The Predator (Movie Review)

Director: Shane Black | Release Date: 2018

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It's safe to say The Predator's path to the big screen was not a smooth one. The production was marred by various issues including reshoots capped off by the emergence of a final hour casting controversy prior to release. Even still, production issues and moral stances aside, Shane Black's latest entry into this continuously rocky franchise stunk of muddled intentions from the get-go, an obstacle that foregrounds the filmmakers' questionable vision in The Predator's final moments.

The Predator canonically picks up after the 1987 classic and it's 1990 sequel (which took place in 1997). The film positions a ragtag group of loonies on the way to be lobotomized for various war crimes in the middle of a three-way intergalactic brawl. A rogue Predator crash lands on Earth as it was escaping another much larger Predator in pursuit. A shady government agency that's been tracking Predator activity since they first arrived back in 1987 has its sights on both aliens. Also in the mix is Rory (Jacob Tremblay), the son of on of the loonies, Quinn (Boyd Holbrook), who is being hunted by both Predators due to a valuable piece of alien hardware that mistakenly ended up in Rory's possession.

To put it mildly, The Predator is a mess. Even if you ignore the plethora of production issues, the overall tone and direction Black and co-writer Fred Dekker have taken here is devastatingly misguided. The opening moments have a cringeworthy off-brand Star Wars vibe complete with a knock off John Williams-esque score which transitions into the trademark Predator violence and musical theme. The juxtaposition of the two is immensely jarring. The balance of humor, action, and horror is woefully handled and often feels as though the Black & Dekker combo wanted this to be a Predator/Monster Squad crossover. Separately, those are exceptional flavors, but put them together and something has gone horribly wrong.

Tangled in the web of chaos are some pretty fun performances from Sterling K. Brown and Trevante Rhodes. Brown is reveling in his fast talking villainy whole Rhodes' playful badass persona is just what the group of loonies needs to keep them in check. However, the film fails to extend this characterization to the rest of the ensemble, leading to confusing gaps and consistency. Additionally, a major character's death falls victim to the film's hacked up editing, passing so fast there's legitimately no time to react and even understand what just happened. Perhaps this is why no other character remarks on the incident for the remainder of the film.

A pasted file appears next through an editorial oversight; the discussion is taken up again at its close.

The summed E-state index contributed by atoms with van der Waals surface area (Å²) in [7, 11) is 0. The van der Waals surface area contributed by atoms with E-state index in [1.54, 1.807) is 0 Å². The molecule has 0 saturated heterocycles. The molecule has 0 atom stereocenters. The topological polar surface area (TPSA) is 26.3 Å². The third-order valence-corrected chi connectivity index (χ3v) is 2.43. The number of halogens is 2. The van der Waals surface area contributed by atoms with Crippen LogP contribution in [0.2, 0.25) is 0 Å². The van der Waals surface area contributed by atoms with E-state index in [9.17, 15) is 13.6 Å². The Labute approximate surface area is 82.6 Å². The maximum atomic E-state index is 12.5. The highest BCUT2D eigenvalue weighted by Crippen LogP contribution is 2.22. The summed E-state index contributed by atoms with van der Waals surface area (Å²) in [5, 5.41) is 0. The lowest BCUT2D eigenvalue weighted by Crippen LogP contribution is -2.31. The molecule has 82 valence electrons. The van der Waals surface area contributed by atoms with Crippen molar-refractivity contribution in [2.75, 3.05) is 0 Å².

In spite of all of The Predator's issues it is possible to have fun with the interplay between the characters. Like any comedy the jokes hit and miss, but in Black & Dekker's script the misses REALLY miss while certain gags seem like a cut scene from a Scary Movie parody. Even if you try to view this from the perspective of 80's action satire it's nearly impossible to shake the idea that some of this is straight up parody mixed with our contemporary superhero obsessed culture. This latter influence is certainly evident in the film's final moments which further cement just how confused everyone involved in this production was.

Adding to the confusion is the marketing and publicity given by the studio and Black himself. The studio certainly sold the off-putting tonal inconsistency with its variety of bizarre trailers. Black on the other hand once promised that he planned to make the Predator scary again and reshot the ending to do just that. Based on what we were given, Black might be on the level of world's most quirky comedians because nothing in this movie is even remotely scary-aside from the classic look of the Predator. Unless of course you think the Predator using a severed arm to give a truck driver a thumbs up is your idea of terrifying cinema. The ending is especially not scary and may be the most laughable aspect of this entire debacle. Weighed against original intentions this is unfortunate evidence of a studio and director not seeing eye to eye, adding to the tonal discourse that Black is likely to be pinned for this debacle.

As a reboot this would certainly be one way to go with the Predator mythology that is entertaining in its own special way. As an extension of the original and it's sequel The Predator is a depressing failure on every level, ripe to be ripped apart with nitpicks and major plot holes alike. This is one Predator flick that has no business on the big screen and will end up as a major red flag on Shane Black's resume.

Luke

Writer

Horror movies and beer - the only two viable options for entertainment in the wastelands of Nebraska as far as he's concerned. When he's not in the theater he's probably drinking away the sorrows of being a die-hard Chicago Cubs fan.

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